# Communication Atmega 8535 with RS232

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#### dimas_lilik

##### Full Member level 2
I want to connect the 2 micro controller .
Atmega 8535 I used to take temperature data in some remote place. while 89S52, I use to view data and controls all Atmega 8535 ( 10 pcs).
Can anyone provide solutions for data communications between Atmega 8535 and 89S52 by using the RS232

#### nandhu015

Here is a tutorial for atmega

Code:
http://www.avrfreaks.net/index.php?name=PNphpBB2&file=viewtopic&t=45341

and here is for 8051

Code:
http://8052.com/tutser.phtml

set the same baud rate in both avr and 8051 and communication will be fine

#### dimas_lilik

##### Full Member level 2
thanks Nandhu, I'll try, although I am still confused with the Cristal clock on Atmega 8535 (4 MHz) and 89s52 (11 MHz). Does not affect the baud rate?

#### nandhu015

dimas_lilik said:
thanks Nandhu, I'll try, although I am still confused with the Cristal clock on Atmega 8535 (4 MHz) and 89s52 (11 MHz). Does not affect the baud rate?

Sure, there will be problems. Select the crystals that supports standard baud rates.
For example 11.0592MHz (By the way i havnt seen 11.000MHz crystal).

#### ChrisC

##### Member level 2
dimas_lilik said:
thanks Nandhu, I'll try, although I am still confused with the Cristal clock on Atmega 8535 (4 MHz) and 89s52 (11 MHz). Does not affect the baud rate?

It can do, although bear in mind that the actual baud rate can vary by up to 2% (though a variation of 1% or less is generally preferred) from the ideal rate, which gives you a bit of flexibility when it comes to clocking the UART from a system clock which isn't baud-rate friendly. I don't know about the 8952, but the AVR datasheets have a pretty good section on baud rate selection including tables of precalculated settings across a wide range of system clock frequencies, showing the error % for each baud rate.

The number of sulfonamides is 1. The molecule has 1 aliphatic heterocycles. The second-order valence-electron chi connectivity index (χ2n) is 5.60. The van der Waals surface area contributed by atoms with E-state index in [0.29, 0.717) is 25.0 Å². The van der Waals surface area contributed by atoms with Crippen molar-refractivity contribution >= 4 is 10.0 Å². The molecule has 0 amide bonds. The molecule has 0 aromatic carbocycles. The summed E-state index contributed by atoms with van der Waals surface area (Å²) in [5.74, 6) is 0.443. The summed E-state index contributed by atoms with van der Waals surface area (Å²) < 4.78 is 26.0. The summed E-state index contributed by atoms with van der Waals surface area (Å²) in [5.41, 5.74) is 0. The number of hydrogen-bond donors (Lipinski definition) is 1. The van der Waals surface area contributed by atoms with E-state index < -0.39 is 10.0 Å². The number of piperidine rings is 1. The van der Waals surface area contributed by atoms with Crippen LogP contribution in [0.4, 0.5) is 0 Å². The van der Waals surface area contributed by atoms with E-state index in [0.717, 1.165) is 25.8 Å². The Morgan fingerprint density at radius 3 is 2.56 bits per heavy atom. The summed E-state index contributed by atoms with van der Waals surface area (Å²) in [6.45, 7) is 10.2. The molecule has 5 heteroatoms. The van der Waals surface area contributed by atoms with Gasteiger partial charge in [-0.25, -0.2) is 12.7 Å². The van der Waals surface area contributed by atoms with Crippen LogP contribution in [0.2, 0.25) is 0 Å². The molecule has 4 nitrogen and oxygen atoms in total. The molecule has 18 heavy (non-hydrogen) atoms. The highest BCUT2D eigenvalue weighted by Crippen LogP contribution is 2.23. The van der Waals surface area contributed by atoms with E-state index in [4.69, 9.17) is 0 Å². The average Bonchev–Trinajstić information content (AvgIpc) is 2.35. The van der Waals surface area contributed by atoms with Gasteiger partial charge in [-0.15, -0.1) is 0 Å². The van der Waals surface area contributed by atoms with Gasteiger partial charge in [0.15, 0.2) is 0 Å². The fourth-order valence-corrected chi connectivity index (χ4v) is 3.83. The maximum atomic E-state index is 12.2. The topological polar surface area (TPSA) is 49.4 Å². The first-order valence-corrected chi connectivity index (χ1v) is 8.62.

So whilst using a baud-rate friendly system clock frequency is generally the best option if you're doing a lot of UART-based comms, if there are other constraints on the design which prevent you from doing this then it isn't the end of the world. The very first embedded system I worked on commercially was an 8535 (the original AT90S version, not the ATmega one you've got...) based HVAC controller clocked at 8MHz, which would quite happily chuck data back and forth across its UART all day long at 9600 and 38400 baud with no errors. We had 80 of them set up in the test department running 24/7 with continuous monitoring/logging, and whilst I did get quite a few fault reports (how else can you learn if you don't make mistakes!) the only comms-related ones were all down to firmware bugs - not once did any of those controllers (nor the thousands more that were subsequently installed around the world in the time I was with the company) have any comms problems at the hardware level.

#### dimas_lilik

##### Full Member level 2
Ok, Thanks for Nandhu and Chrisc. I will try

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